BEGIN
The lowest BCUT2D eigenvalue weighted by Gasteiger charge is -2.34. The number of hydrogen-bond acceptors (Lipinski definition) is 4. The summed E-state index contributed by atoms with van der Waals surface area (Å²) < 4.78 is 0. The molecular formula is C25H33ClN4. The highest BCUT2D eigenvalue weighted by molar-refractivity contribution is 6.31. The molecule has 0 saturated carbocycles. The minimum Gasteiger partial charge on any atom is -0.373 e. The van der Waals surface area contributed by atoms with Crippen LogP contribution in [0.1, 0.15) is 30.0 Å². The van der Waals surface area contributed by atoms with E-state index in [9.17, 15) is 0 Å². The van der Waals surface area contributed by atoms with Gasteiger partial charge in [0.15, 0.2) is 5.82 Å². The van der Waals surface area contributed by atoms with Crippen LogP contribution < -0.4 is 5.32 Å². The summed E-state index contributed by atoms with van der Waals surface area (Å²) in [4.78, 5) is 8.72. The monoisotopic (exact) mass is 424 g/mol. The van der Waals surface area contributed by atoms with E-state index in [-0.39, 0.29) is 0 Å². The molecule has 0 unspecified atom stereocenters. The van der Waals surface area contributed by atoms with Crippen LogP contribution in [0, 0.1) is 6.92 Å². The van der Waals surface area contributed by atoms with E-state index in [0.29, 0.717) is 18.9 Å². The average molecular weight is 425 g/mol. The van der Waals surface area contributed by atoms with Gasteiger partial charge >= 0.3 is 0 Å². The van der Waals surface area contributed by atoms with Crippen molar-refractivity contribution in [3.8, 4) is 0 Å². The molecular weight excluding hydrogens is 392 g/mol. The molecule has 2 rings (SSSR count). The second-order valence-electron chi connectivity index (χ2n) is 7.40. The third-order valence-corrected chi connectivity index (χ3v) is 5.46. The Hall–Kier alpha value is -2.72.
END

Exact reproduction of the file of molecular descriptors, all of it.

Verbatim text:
The lowest BCUT2D eigenvalue weighted by Gasteiger charge is -2.34. The number of hydrogen-bond acceptors (Lipinski definition) is 4. The summed E-state index contributed by atoms with van der Waals surface area (Å²) < 4.78 is 0. The molecular formula is C25H33ClN4. The highest BCUT2D eigenvalue weighted by molar-refractivity contribution is 6.31. The molecule has 0 saturated carbocycles. The minimum Gasteiger partial charge on any atom is -0.373 e. The van der Waals surface area contributed by atoms with Crippen LogP contribution in [0.1, 0.15) is 30.0 Å². The van der Waals surface area contributed by atoms with E-state index in [9.17, 15) is 0 Å². The van der Waals surface area contributed by atoms with Gasteiger partial charge in [0.15, 0.2) is 5.82 Å². The van der Waals surface area contributed by atoms with Crippen LogP contribution < -0.4 is 5.32 Å². The summed E-state index contributed by atoms with van der Waals surface area (Å²) in [4.78, 5) is 8.72. The monoisotopic (exact) mass is 424 g/mol. The van der Waals surface area contributed by atoms with E-state index in [-0.39, 0.29) is 0 Å². The molecule has 0 unspecified atom stereocenters. The van der Waals surface area contributed by atoms with Crippen LogP contribution in [0, 0.1) is 6.92 Å². The van der Waals surface area contributed by atoms with E-state index in [0.29, 0.717) is 18.9 Å². The average molecular weight is 425 g/mol. The van der Waals surface area contributed by atoms with Gasteiger partial charge >= 0.3 is 0 Å². The van der Waals surface area contributed by atoms with Crippen molar-refractivity contribution in [3.8, 4) is 0 Å². The molecular weight excluding hydrogens is 392 g/mol. The molecule has 2 rings (SSSR count). The second-order valence-electron chi connectivity index (χ2n) is 7.40. The third-order valence-corrected chi connectivity index (χ3v) is 5.46. The Hall–Kier alpha value is -2.72.